A Start of Fall Catch-Up – The Summer Was Awesome, Let Me Tell You About It

I did that thing I do where I fall off in the summer. But it’s all for good reasons this time. Here at Crooked Row we’ve been working like mad, running two Philly markets and meeting all sorts of wild and interesting people. We’ve been learning about different growing methods, what people are looking for in their farmstands, and what gets people excited about food.

It’s been lots of fun and grossly tiring. It’s September – the marathon is winding down, but I can’t wake up without the sun no matter how many alarms I set, and my back and legs perpetually hurt. I am talking a lot of salt baths and drinking a lot of water with magnesium powder and starting to drop in to hot yoga classes at West End Yoga to fix this. I am catching up on mountains of filing and paperwork and already editing and creating promotional materials for the 2015 season.

This season has already been such a transition from our first foray in 2013. The diversity of growth, the successful and the failed growing experiments, and the prepping of new areas are all setting us up for an even more bolstered season next year. I already can’t wait.

It’s hard to talk specifics after so much lag time in the posts. Here’s some idea of what we’ve been doing.

The tomatoes came in half-heartedly and left quickly.

The brief season of crazy tomatoes

The brief season of crazy tomatoes

Next year, (shakes fist), next year will be better.

Next year, (shakes fist), next year will be better.

The garlic was beautiful and great and this year I’ve got some new seed stock that I just picked up TODAY from the guys Dan and PJ at Garlicspot, out my way. Music, Hungarian Purple, , and of course the staple Keith Stewart Rocambole will be in the CSA bags and at the stand next summer. Jazzed? I surely am.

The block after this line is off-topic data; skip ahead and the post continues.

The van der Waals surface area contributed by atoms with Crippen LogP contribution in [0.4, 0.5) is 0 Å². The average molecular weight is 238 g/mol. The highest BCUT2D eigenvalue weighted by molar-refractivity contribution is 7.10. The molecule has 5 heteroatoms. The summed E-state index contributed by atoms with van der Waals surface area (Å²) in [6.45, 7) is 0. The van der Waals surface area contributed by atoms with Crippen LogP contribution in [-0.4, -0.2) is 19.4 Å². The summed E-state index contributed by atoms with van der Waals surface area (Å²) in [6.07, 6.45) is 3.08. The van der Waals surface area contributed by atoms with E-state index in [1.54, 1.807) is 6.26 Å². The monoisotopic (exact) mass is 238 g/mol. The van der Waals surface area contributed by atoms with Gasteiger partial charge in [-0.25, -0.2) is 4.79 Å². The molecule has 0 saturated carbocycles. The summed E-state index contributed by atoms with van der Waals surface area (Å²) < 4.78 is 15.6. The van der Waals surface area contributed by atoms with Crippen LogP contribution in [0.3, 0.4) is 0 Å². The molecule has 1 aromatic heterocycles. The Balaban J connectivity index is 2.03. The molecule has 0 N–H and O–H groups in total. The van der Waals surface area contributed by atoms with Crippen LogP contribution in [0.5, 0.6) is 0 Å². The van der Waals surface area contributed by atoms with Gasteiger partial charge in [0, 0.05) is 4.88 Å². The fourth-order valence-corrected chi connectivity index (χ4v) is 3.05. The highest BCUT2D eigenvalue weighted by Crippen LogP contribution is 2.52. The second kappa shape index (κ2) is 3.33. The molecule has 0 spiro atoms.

hanging garlic

Hanging garlic just looks so cool, right?

garlic stock

Chesnok, Rocambole, Music to my ears…

mom garlic

The greens are coming in great for the fall. In a couple weeks I’ll have fall brassicas that got away from me last season. I still haven’t perfected having lettuces and a good pile of salad mix during the hottest months, but I’m working on it.

carrots lettuce

And the potatoes. Man. I love growing potatoes. I love how happy they make people, with the colors and the flavors. My dear chef friend at My Grandmother’s Table says the Carolas are second to none when it comes to making gnocchi. And I started digging my fingerlings this week for the CSA, and they look awesome.

fingerling potatoes

I’ve learned about streamlining, and promoting, and marketing, and all that necessary work that you have to do out of the field. I had a really amazing opportunity to attend the Sam Adams ‘Brewing The American Dream’ Business Speed Coaching sessions ten minutes from the farm Tuesday night. I met some incredible folks doing really important work with business incubators, economic development, business strategics and planning and more, and for two and a half hours I had the opportunity to pick their brains, pitch the farm and talk about how to network with food connections, create a stable business plan and, eventually, get myself to a place where I am financially stable doing the thing I love.

My speed session card - each person I sat with had something great to share and teach.

My speed session card – each person I sat with had something great to share and teach. And the food was fantastic. Check out Thomas at the Book Shop when you get a chance.

God, that sounds good. And looks even better in writing.

We’re trying out some dehydrating and dried herb and tea blends. Stay tuned for where you can pick them up.

dehydrator

Plans, schemes, expansion. We’re winding down and building up at the same time. And the scenery never stops being amazing. This winter will be one of adventures, and I’d love to take the time to share more about Crooked Row and some of my friends who are doing amazing things with their own farm endeavors. Won’t you stay awhile?

sunet

Yours in Purple Majesty, Rocambole and Red Russian,

Farmer Liz

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